The February 2022 issue of the journal Health Affairs takes a deeper look at racism and health. Harvard Pop Center faculty affiliate David Williams, along with co-author Ruth Enid Zambrana, contribute to this piece on how the past four decades of scholarship, along with some more recent insights, have helped to highlight why racism needs to be part of the “national discourse on racial inequities in health.”
A study focused on middle-aged and older Americans by Harvard Pop Center postdoctoral fellow Justin Rodgers, faculty members David R. Williams, Ichiro Kawachi, and S V Subramanian, along with their colleague Adolfo G. Cuevas, sheds light on the eight behavioral, biological, and psychological pathways commonly thought to play a role in the association between stress and health.
To compensate for there being little data available on the relationship between COVID-19 deaths and social determinants of health, Harvard Pop Center faculty members Ben Seligman and David Bloom, along with their colleague Maddalena Ferranna, have published a simulation study in PLOS Medicine that finds that individual-level social determinants of health (e.g., nonwhite race/ethnicity, income below the median income level, less than a high school education, and being a veteran) are…
Harvard Chan School Dean Michelle Williams and Lecturer Jeffrey Sánchez pen op-ed in The Washington Post that details how racism is a public health crisis.
Faculty member Ashish K. Jha, MD, and colleagues suggest in this JAMA Viewpoint that given the complexity of trying to parse the impact of social factors on health, perhaps developing and deploying a risk score model similar to the polygenic model could advance the field of social determinants of health.
Researchers affiliated with the Resilience in Survivors of Hurricane Katrina (RISK) project have published a paper that takes a look at the health impacts of being displaced into a gentrified neighborhood. The researchers did not find evidence of significant effects on BMI, self-rated health, or psychological distress. Photo: Ted Eytan on Flickr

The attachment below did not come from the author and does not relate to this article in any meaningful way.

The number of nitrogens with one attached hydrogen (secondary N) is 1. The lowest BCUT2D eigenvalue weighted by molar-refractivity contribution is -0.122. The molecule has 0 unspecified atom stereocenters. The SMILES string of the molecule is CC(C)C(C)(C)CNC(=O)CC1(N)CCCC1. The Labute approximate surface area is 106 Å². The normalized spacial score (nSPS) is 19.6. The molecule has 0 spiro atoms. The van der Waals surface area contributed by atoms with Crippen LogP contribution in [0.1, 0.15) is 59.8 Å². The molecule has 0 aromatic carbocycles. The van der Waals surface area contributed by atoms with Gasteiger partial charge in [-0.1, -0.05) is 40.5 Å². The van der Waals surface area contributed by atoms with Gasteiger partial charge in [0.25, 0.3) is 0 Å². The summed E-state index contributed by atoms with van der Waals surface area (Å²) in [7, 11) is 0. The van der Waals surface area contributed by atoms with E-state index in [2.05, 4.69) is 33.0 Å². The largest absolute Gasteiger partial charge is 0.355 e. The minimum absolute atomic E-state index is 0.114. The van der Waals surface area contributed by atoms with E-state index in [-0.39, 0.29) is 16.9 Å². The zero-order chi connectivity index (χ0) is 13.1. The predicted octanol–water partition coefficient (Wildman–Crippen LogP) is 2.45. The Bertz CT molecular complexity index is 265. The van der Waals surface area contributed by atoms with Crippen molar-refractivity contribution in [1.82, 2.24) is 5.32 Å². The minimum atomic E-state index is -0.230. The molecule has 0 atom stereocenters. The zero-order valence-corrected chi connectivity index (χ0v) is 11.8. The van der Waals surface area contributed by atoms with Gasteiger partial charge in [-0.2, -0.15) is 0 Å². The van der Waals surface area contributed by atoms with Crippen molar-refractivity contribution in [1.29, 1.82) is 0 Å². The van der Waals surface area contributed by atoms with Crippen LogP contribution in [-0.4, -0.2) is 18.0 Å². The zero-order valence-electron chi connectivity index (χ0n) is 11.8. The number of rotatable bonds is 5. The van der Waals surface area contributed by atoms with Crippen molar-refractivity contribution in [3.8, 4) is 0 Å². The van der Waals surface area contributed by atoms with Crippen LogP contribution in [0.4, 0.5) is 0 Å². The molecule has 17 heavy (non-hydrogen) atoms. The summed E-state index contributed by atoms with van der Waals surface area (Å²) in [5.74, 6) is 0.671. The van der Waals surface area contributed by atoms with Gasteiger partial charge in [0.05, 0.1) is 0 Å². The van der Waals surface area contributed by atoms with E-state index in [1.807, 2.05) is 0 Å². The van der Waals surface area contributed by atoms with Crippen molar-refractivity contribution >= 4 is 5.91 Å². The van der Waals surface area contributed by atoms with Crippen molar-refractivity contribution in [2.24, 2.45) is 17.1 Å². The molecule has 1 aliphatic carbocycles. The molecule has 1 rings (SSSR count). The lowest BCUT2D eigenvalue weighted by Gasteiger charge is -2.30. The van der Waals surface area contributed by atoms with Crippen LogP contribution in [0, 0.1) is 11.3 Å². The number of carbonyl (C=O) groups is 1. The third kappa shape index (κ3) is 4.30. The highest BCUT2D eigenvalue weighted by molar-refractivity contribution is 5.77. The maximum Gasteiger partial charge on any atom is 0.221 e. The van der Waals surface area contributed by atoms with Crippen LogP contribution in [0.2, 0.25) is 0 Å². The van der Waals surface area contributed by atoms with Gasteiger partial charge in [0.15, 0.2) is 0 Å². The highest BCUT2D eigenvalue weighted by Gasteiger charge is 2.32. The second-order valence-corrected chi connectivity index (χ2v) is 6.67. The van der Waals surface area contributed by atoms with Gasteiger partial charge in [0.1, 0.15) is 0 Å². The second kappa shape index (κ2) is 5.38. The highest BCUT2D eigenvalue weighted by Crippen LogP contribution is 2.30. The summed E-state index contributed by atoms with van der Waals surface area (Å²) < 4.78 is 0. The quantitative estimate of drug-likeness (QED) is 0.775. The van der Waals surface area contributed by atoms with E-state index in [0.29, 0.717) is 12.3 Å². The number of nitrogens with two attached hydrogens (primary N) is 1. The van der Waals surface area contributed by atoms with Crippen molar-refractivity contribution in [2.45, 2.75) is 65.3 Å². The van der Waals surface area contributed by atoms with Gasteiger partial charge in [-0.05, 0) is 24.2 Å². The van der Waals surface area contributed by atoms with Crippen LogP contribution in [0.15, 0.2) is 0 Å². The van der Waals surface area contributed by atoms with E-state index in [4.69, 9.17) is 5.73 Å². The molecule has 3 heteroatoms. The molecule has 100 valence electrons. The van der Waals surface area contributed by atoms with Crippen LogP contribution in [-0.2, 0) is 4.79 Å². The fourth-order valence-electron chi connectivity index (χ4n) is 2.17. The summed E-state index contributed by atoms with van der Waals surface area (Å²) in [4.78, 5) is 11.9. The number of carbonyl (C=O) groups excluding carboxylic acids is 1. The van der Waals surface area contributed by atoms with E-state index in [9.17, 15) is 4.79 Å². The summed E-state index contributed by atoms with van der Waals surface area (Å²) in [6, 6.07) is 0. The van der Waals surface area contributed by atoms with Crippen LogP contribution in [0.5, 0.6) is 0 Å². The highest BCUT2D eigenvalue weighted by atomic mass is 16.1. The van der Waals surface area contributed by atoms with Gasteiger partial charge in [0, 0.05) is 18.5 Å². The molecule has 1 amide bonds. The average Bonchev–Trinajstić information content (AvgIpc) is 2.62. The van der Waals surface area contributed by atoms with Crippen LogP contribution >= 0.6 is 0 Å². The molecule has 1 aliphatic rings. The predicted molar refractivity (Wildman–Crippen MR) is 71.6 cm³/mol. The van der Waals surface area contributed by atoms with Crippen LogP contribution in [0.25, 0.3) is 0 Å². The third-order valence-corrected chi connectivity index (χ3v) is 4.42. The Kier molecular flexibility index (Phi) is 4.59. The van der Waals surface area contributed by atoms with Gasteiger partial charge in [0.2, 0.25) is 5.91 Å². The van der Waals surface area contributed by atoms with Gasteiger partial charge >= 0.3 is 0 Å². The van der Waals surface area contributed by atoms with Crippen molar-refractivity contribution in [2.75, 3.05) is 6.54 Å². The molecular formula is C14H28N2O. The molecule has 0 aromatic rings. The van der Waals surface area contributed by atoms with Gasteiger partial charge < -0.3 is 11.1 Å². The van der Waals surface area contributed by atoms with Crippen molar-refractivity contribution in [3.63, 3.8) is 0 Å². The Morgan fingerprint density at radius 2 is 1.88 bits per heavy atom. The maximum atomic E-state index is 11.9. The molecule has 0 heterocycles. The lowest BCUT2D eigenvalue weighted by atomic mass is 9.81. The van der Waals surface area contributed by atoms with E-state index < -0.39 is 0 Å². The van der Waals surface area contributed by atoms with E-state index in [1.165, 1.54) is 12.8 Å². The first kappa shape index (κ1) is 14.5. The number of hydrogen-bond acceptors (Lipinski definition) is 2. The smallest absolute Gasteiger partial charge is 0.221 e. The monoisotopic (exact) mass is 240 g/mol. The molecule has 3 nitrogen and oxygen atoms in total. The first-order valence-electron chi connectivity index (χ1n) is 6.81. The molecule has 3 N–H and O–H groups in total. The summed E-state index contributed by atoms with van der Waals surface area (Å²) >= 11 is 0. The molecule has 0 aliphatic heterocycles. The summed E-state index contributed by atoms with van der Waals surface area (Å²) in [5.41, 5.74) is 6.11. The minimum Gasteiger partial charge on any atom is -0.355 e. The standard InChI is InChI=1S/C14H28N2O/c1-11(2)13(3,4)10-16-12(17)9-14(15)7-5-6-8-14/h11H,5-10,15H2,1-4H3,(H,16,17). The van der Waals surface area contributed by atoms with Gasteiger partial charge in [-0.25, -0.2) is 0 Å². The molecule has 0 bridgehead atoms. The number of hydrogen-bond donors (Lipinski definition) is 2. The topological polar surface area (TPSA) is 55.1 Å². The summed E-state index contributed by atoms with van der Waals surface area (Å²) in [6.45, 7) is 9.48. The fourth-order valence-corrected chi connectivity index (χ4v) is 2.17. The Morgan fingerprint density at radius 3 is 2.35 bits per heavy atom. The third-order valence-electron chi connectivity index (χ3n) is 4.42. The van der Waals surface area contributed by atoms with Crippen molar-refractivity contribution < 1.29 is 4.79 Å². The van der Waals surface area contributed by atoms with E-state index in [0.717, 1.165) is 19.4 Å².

Even though height is commonly correlated with socioeconomic status (SES), SES is not known as a reliable predictor of height. In this study, Harvard Pop Center Bell Fellow Adel Daoud, Research Associate Rockli Kim, and faculty member S (Subu) V Subramanian utilized machine learning algorithms to assess whether there were non-linear patterns in the data that might shed more light on the relationship between height and socio-economic status.
Harvard Pop Center faculty member Laura Kubzansky, PhD, and colleagues are authors of a longitudinal study in Social Science & Medicine that has found that those who recalled receiving parental warmth during childhood were more likely to also self report higher levels of well-being—including emotional, psychological and social—as adults. They were also less likely to engage in behaviors such as drug use and smoking. The findings point to the potential…
Rebecca C. Thurston, PhD,a former Harvard RWJF Health & Society Scholar, is lead author on a study published in JAMA Internal Medicine that has published these timely findings receiving coverage in The Washington Post, the Huffington Post and the New York Post.
Sara Bleich, PhD, professor of public health policy at the Harvard Chan School, has penned an op-ed in The New England Journal of Medicine that makes a strong case for an approach that is multi-prong, spanning health systems, population, individual, local, national, and private sector levels.